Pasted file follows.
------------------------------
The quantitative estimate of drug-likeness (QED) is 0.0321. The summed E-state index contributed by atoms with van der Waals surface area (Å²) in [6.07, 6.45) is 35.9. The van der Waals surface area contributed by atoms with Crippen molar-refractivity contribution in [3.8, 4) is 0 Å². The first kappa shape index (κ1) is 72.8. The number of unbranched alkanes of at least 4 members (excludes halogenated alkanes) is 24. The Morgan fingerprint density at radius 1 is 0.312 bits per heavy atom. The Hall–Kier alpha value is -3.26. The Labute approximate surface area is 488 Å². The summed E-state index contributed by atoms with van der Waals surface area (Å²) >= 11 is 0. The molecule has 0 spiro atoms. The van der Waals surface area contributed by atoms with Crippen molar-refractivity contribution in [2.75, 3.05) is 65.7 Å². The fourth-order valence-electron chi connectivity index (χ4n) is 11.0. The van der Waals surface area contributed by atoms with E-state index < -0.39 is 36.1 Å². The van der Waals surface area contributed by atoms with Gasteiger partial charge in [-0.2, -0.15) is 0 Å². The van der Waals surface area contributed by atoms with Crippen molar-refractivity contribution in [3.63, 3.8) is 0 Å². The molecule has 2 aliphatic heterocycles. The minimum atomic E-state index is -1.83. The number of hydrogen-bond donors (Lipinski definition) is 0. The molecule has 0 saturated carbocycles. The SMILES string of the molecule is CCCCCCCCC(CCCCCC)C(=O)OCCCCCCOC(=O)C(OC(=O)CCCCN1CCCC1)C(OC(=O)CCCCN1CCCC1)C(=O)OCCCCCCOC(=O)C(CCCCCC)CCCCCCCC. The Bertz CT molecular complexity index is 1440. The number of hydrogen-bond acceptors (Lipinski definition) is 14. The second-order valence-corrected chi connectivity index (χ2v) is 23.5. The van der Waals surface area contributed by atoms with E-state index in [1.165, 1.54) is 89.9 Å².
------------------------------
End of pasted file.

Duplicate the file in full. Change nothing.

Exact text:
The quantitative estimate of drug-likeness (QED) is 0.0321. The summed E-state index contributed by atoms with van der Waals surface area (Å²) in [6.07, 6.45) is 35.9. The van der Waals surface area contributed by atoms with Crippen molar-refractivity contribution in [3.8, 4) is 0 Å². The first kappa shape index (κ1) is 72.8. The number of unbranched alkanes of at least 4 members (excludes halogenated alkanes) is 24. The Morgan fingerprint density at radius 1 is 0.312 bits per heavy atom. The Hall–Kier alpha value is -3.26. The Labute approximate surface area is 488 Å². The summed E-state index contributed by atoms with van der Waals surface area (Å²) >= 11 is 0. The molecule has 0 spiro atoms. The van der Waals surface area contributed by atoms with Crippen molar-refractivity contribution in [2.75, 3.05) is 65.7 Å². The fourth-order valence-electron chi connectivity index (χ4n) is 11.0. The van der Waals surface area contributed by atoms with E-state index < -0.39 is 36.1 Å². The van der Waals surface area contributed by atoms with Gasteiger partial charge in [-0.2, -0.15) is 0 Å². The van der Waals surface area contributed by atoms with Crippen molar-refractivity contribution in [3.63, 3.8) is 0 Å². The molecule has 2 aliphatic heterocycles. The minimum atomic E-state index is -1.83. The number of hydrogen-bond donors (Lipinski definition) is 0. The molecule has 0 saturated carbocycles. The SMILES string of the molecule is CCCCCCCCC(CCCCCC)C(=O)OCCCCCCOC(=O)C(OC(=O)CCCCN1CCCC1)C(OC(=O)CCCCN1CCCC1)C(=O)OCCCCCCOC(=O)C(CCCCCC)CCCCCCCC. The Bertz CT molecular complexity index is 1440. The number of hydrogen-bond acceptors (Lipinski definition) is 14. The second-order valence-corrected chi connectivity index (χ2v) is 23.5. The van der Waals surface area contributed by atoms with E-state index in [1.165, 1.54) is 89.9 Å².